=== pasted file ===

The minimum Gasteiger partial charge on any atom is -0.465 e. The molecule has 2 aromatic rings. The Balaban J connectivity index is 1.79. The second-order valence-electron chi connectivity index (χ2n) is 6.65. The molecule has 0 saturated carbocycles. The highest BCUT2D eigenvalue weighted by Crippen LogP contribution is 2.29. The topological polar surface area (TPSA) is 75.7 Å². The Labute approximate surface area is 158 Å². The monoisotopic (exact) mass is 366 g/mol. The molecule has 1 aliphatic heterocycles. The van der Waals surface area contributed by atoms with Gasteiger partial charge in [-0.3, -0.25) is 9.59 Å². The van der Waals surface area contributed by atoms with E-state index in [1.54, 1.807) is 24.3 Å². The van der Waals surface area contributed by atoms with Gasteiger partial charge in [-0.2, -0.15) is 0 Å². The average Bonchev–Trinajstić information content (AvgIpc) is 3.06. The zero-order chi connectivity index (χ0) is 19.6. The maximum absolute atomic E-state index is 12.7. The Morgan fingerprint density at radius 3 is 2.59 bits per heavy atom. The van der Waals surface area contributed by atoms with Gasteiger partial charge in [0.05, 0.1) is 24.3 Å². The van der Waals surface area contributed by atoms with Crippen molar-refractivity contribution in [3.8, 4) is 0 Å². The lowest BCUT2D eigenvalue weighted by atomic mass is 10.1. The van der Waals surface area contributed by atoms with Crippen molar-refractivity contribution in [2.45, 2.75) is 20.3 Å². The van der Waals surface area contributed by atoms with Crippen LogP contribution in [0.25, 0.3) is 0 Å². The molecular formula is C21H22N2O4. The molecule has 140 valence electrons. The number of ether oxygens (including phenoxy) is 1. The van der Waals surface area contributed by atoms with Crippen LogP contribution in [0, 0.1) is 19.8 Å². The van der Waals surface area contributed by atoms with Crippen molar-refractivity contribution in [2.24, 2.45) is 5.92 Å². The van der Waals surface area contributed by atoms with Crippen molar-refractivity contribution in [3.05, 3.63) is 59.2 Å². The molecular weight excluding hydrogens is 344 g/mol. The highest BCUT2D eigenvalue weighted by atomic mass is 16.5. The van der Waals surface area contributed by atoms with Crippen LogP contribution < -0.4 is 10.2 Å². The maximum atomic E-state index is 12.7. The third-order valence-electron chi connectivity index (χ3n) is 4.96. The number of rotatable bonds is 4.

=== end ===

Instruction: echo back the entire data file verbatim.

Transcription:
The minimum Gasteiger partial charge on any atom is -0.465 e. The molecule has 2 aromatic rings. The Balaban J connectivity index is 1.79. The second-order valence-electron chi connectivity index (χ2n) is 6.65. The molecule has 0 saturated carbocycles. The highest BCUT2D eigenvalue weighted by Crippen LogP contribution is 2.29. The topological polar surface area (TPSA) is 75.7 Å². The Labute approximate surface area is 158 Å². The monoisotopic (exact) mass is 366 g/mol. The molecule has 1 aliphatic heterocycles. The van der Waals surface area contributed by atoms with Gasteiger partial charge in [-0.3, -0.25) is 9.59 Å². The van der Waals surface area contributed by atoms with E-state index in [1.54, 1.807) is 24.3 Å². The van der Waals surface area contributed by atoms with Gasteiger partial charge in [-0.2, -0.15) is 0 Å². The average Bonchev–Trinajstić information content (AvgIpc) is 3.06. The zero-order chi connectivity index (χ0) is 19.6. The maximum absolute atomic E-state index is 12.7. The Morgan fingerprint density at radius 3 is 2.59 bits per heavy atom. The van der Waals surface area contributed by atoms with Gasteiger partial charge in [0.05, 0.1) is 24.3 Å². The van der Waals surface area contributed by atoms with Crippen molar-refractivity contribution in [3.8, 4) is 0 Å². The lowest BCUT2D eigenvalue weighted by atomic mass is 10.1. The van der Waals surface area contributed by atoms with Crippen molar-refractivity contribution in [2.45, 2.75) is 20.3 Å². The van der Waals surface area contributed by atoms with Crippen LogP contribution in [0.25, 0.3) is 0 Å². The molecular formula is C21H22N2O4. The molecule has 140 valence electrons. The number of ether oxygens (including phenoxy) is 1. The van der Waals surface area contributed by atoms with Crippen LogP contribution in [0, 0.1) is 19.8 Å². The van der Waals surface area contributed by atoms with Crippen molar-refractivity contribution in [2.24, 2.45) is 5.92 Å². The van der Waals surface area contributed by atoms with Crippen molar-refractivity contribution in [3.05, 3.63) is 59.2 Å². The molecular weight excluding hydrogens is 344 g/mol. The highest BCUT2D eigenvalue weighted by atomic mass is 16.5. The van der Waals surface area contributed by atoms with Crippen LogP contribution < -0.4 is 10.2 Å². The maximum atomic E-state index is 12.7. The third-order valence-electron chi connectivity index (χ3n) is 4.96. The number of rotatable bonds is 4.